all content © Albert J. Winn 2013


Tzedakkah commonly understood as charity, actually means righteousness or justice. It is derived from the Jewish commandment to provide for those less fortunate in life as a way of bringing justice into the world. It is not considered charity in the popular sense of the word, but actually participation in an act of God by helping to correct inequality, thus repairing the world, in Hebrew ‘tikkun olam’.
The most common act of tzedakkah is done by placing money in an alms or tzedakkah box for a particular charity. Tzedakkah boxes are mainstays in every Jewish institution and many Jewish homes, the most common perhaps, being the blue and white boxes for the collection of coins for the Jewish National Fund to plant trees in Israel.
Tzedakkah does not require that money be given, and in fact, there are a variety of level of performing tzedakkah. Preferably given anonymously, the greatest form of tzedakkah is to help persons in need help themselves. It is with this concept in mind that the Tzedakkah Outbox is designed.
Fashioned to look like a box for outgoing mail in an office, the Tzedakkah Outbox, made of clear Lucite, contains preprinted letters for anyone to take and mail to their representatives in Congress or State legislators. The letter encourages law makers to remove impediments to the disabled, by addressing the needs of People Living with AIDS, and other disabilities, who are dependent on the government for their healthcare but are prevented from working by extremely low income and asset caps, which if exceeded, would disqualify them from receiving medical benefits.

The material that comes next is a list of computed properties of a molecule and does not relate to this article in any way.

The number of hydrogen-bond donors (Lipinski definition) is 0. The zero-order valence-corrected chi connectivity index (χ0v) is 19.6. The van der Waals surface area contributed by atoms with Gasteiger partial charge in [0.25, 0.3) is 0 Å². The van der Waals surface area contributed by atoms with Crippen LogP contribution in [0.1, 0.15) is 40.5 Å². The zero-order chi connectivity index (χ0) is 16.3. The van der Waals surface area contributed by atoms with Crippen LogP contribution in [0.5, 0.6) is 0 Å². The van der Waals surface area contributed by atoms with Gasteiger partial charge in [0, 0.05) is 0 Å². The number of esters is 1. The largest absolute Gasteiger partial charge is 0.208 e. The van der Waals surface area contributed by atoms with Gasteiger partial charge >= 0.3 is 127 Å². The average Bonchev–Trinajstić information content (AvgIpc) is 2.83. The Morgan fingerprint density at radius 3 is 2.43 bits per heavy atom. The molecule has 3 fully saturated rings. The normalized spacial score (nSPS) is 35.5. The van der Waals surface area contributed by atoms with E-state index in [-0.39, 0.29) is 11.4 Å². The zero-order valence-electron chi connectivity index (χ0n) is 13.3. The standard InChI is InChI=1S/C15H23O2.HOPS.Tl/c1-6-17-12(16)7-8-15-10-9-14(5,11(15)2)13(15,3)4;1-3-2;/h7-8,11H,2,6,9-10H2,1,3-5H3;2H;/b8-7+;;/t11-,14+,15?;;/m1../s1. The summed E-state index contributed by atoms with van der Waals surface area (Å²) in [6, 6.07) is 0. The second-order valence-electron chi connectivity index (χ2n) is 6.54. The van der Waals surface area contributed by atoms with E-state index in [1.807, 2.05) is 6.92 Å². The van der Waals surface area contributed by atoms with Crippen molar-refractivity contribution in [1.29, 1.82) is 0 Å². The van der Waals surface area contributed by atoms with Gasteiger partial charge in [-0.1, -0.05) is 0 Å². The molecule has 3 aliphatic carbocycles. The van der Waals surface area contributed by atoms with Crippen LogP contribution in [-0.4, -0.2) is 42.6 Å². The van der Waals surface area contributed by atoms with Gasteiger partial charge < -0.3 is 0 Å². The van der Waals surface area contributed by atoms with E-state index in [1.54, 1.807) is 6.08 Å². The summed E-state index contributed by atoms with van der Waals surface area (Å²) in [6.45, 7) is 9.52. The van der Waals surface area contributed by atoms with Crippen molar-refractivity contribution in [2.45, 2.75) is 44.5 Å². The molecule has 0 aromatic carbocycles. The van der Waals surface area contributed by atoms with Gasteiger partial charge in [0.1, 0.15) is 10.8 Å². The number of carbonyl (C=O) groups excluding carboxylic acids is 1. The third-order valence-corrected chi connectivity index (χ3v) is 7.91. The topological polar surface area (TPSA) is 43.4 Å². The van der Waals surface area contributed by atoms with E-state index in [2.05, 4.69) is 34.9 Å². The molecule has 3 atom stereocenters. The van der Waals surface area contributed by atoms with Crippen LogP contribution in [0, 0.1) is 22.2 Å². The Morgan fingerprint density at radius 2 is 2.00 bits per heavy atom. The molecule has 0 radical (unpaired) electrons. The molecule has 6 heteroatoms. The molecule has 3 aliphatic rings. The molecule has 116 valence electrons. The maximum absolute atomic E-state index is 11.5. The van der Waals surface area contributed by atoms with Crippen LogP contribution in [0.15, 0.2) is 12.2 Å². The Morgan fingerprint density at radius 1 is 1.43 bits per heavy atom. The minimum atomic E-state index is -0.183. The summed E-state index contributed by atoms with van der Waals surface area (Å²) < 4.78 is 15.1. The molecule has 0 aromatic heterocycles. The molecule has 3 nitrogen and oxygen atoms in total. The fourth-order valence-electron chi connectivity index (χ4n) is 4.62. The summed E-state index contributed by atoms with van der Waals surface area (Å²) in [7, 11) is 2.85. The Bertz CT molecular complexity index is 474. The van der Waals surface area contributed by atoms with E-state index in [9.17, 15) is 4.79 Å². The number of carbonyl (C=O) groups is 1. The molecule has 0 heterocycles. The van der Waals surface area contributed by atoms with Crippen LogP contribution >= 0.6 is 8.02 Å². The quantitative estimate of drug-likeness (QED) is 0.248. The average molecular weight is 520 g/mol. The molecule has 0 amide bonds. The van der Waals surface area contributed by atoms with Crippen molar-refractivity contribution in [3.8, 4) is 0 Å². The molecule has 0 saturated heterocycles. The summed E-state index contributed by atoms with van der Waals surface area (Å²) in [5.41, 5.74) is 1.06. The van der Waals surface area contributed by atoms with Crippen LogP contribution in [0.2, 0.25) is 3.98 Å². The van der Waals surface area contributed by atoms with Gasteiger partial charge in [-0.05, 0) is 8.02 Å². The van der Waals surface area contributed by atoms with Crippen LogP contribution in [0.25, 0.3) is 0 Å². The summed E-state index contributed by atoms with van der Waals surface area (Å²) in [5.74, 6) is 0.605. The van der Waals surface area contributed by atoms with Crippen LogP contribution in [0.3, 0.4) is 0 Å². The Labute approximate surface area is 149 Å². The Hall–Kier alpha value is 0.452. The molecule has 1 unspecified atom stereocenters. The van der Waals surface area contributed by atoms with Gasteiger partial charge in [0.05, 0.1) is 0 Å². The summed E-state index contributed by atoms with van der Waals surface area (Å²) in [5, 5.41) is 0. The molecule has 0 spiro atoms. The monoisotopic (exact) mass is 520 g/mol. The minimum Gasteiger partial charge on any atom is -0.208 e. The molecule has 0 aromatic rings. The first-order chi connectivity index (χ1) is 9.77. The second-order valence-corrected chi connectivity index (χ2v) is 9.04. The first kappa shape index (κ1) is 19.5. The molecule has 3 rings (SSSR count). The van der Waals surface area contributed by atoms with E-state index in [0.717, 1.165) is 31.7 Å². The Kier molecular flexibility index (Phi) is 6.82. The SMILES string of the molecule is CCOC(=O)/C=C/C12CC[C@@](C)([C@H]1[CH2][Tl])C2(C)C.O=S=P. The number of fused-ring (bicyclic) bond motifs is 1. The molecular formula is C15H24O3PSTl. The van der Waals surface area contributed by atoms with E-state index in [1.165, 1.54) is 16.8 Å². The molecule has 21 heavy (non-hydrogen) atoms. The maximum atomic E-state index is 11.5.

In keeping with my autobiographic work, the image on the top of the Tzedakkah Outbox is a self portrait. Modeled after the Social-Realism of the early Zionist period, the pose is reminiscent of the kibbutzniks on the face of a Ten Lira note, looking healthy and optimistically into the sun and the future. The image is digitally manipulated with a natural looking screen in the background and printed words ‘Tikkun Olam’ in Hebrew and English, ‘Help Them Help Themselves,’ and a request to take and send a letter across the foreground.


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